By Amanda Bowman, IBLF
It’s the end of the European Year of Volunteering and the International Year of Volunteering +10. What impact has this spotlight had on corporate volunteering and in particular, International Corporate Volunteering (ICV)?
Corporate Volunteering is now an important element of companies’ approach to engage employees and recognised as a source of innovation, human resource development and cultural change. The year 2011 has seen a number of companies introduce International Corporate Volunteering (ICV) programmes to leverage employee skills and power up initiatives for new market or supply chain development, and to drive innovation.
Looking at the variety of ways in which ICV is now used, it’s accurate to say that it is fast becoming the ‘Swiss Army Knife’ of a company’s CSR and HR toolbox.
So how is ICV being used as the ‘multi-tool’ to support a company’s efforts within its areas of operation? I’m going to use IBLF ‘s Spheres of Influence model (below) to illustrate.
- Many ICV programmes are designed to demonstrate how the company lives its values and how its leadership recognises the importance of its shared destiny with those communities in which it operates. For instance, Marriott’s volunteer programme “Spirit To Serve Our Communities” helps fulfil the company’s pledge that ‘every community will be a better place to live and work because we are there’ and focuses on areas aligned with their core business, such as readiness for hotel careers.
- ICV is increasingly being used for leadership and skills development at all levels to create a workforce fit for today’s challenges.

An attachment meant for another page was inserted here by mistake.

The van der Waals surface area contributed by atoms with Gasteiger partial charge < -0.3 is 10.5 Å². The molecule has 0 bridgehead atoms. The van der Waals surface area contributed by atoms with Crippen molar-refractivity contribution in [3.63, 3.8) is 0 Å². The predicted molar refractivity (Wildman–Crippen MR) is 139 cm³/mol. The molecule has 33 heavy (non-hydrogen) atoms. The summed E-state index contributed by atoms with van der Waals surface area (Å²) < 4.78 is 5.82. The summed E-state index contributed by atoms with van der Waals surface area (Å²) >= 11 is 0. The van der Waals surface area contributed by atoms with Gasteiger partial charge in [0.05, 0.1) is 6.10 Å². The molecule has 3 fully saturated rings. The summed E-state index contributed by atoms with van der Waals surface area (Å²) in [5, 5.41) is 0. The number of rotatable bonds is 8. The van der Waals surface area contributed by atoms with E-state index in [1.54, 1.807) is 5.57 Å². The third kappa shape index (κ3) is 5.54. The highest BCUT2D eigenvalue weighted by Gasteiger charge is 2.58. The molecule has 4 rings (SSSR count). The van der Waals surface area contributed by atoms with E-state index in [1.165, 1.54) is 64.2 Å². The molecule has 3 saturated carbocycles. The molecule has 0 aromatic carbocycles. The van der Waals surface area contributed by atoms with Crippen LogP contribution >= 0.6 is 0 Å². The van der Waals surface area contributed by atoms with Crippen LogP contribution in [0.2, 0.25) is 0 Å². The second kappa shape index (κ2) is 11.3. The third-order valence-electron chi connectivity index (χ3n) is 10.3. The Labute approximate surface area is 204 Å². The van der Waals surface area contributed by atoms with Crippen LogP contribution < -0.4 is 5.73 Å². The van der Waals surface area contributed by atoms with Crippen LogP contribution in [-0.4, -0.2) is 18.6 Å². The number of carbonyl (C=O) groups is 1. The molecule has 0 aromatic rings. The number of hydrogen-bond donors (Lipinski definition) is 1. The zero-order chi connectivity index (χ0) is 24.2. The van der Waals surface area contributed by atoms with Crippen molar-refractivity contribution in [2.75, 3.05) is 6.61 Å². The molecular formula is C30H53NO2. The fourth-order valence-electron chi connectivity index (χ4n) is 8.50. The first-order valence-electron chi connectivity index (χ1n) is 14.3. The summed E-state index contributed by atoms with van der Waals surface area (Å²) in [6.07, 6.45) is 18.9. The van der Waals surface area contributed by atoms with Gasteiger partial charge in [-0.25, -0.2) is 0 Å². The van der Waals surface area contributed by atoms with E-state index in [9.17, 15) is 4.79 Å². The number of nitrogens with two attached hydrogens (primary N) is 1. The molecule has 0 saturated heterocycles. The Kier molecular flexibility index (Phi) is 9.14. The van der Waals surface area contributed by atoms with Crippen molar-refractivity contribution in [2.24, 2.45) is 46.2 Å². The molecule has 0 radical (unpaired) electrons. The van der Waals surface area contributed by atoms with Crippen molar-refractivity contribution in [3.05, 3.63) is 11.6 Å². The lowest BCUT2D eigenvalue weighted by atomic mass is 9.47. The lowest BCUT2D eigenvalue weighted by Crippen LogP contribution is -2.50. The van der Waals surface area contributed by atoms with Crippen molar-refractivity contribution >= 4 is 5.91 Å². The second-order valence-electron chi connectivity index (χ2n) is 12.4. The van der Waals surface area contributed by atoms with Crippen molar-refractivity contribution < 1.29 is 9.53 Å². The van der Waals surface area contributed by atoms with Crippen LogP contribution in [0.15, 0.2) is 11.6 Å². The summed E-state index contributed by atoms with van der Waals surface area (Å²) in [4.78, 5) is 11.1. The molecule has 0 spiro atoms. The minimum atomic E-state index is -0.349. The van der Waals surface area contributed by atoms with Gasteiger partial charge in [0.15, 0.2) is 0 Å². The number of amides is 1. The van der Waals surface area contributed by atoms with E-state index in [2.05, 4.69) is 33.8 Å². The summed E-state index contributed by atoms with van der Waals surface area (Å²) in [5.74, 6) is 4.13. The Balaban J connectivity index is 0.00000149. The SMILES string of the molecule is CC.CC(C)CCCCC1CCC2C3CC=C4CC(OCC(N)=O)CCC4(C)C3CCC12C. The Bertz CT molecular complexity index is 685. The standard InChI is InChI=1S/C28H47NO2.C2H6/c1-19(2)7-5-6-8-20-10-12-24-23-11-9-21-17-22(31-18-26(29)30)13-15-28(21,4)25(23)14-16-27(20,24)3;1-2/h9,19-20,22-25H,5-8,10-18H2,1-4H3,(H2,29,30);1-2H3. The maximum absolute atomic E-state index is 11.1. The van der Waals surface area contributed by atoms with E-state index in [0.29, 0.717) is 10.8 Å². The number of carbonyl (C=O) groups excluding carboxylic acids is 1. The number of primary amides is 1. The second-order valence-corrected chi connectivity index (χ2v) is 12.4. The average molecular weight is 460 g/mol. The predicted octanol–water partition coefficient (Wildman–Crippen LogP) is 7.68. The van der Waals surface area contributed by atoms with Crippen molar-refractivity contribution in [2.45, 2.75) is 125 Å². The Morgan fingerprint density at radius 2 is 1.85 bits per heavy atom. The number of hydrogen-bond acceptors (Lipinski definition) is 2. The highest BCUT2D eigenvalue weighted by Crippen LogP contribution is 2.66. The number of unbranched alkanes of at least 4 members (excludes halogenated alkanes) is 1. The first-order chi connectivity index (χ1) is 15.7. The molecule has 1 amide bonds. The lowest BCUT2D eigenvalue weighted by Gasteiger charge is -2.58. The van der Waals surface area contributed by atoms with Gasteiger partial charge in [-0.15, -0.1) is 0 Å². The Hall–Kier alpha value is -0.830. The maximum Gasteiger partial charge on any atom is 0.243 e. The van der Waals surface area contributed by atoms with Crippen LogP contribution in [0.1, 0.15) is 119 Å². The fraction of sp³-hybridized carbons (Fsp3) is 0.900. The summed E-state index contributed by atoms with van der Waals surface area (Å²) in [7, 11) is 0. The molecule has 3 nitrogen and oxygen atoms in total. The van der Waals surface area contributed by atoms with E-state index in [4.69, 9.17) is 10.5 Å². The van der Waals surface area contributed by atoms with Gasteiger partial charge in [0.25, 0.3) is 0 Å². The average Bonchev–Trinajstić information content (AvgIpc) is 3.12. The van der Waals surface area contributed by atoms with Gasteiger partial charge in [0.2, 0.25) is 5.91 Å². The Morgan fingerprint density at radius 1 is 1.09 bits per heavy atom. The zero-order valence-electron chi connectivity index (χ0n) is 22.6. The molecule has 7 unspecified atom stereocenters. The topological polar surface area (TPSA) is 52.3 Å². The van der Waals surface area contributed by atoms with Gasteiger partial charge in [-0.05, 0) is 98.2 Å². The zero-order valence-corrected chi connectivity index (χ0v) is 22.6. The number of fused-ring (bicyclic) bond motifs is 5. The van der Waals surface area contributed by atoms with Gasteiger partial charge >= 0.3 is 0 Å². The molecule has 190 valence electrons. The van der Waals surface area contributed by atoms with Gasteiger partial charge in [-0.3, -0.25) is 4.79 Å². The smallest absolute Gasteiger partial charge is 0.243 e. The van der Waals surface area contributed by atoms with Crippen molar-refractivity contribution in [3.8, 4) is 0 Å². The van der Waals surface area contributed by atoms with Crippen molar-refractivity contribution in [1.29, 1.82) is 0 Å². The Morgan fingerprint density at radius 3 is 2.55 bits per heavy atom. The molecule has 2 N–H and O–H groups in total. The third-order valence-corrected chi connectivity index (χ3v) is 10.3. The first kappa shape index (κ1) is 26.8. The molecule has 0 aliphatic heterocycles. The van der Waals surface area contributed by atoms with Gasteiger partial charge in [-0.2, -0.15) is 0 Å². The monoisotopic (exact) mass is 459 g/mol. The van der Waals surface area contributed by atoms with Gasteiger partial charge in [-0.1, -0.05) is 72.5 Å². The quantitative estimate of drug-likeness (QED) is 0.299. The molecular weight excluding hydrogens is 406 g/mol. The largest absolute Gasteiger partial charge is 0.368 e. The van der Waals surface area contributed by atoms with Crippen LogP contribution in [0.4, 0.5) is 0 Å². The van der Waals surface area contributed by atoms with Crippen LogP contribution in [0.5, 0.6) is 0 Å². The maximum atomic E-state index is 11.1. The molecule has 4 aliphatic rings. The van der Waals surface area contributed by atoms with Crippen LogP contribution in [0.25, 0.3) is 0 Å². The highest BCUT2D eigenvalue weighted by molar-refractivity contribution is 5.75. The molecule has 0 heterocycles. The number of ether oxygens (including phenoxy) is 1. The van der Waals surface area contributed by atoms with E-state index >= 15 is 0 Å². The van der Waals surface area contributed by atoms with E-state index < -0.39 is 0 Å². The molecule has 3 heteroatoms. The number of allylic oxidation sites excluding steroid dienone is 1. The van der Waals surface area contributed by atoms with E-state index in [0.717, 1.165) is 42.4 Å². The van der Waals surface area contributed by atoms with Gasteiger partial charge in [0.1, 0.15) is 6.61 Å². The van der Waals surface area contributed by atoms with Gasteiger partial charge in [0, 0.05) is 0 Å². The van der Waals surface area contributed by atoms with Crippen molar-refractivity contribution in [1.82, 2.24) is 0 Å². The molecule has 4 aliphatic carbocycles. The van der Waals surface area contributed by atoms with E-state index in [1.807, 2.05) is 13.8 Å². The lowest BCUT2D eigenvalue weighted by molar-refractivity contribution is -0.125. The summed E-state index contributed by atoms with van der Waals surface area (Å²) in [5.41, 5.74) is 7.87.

- ICV is being used as a valuable tool for market development and to understand customers through the immersion of employees in different – often challenging – settings. Intel’s Education Service Corps programme reaches over 40,000 students and 1,000 teachers. It provides opportunities for stakeholder engagement and Intel then gets feedback on how its products and services are used in the market.
- ICV can also be used for supplier capacity building and to help with developing shared values and standards. Carrefour España’s Commercio Solidario created of a line of Ecuadorian food products for the Spanish market. The project helped farmers create small associations and achieve greater volumes. Carrefour volunteers worked during vacations on product quality improvement and planning and logistics, resulting in regular supply and good sales of product in store.
- 2011 has also seen ICV supporting company efforts in the outer Spheres of Influence. GlaxoSmithKline’s PULSE initiative makes a sustainable difference for communities and patients in need. As the programme focuses primarily on health issues, PULSE Volunteers have been able to use their professional skills to work on strategy, operational development, research, marketing and communications to enable sustainable revenue streams. Another example is that of IBM’s Executive Service Corps which puts top IBM experts on the ground to work with city leaders and make recommendations to support legislation change or build new partnerships.
2011 has seen ICV programmes help to build business; build employees and build companies’ licence to operate. Not all the examples above are innovations from purely the past year, but the European/International Year has brought a new energy and focus to corporate volunteering and ICV programmes.
The Bottom Line: ICV as a Swiss Army Knife can yield a range of business benefits including leadership and skills development around creativity, adaptability, emotional intelligence, communication – the list is truly limitless….
For more on ICV look out for Part 2, IBLF’s 10 Steps for Success in ICV which will appear on this blog in January
 ICV is a form of employee community engagement, where employees are given assignments outside their home country in order to contribute their skills to the improvement of the conditions of communities or social organisations or find solutions to specific challenges.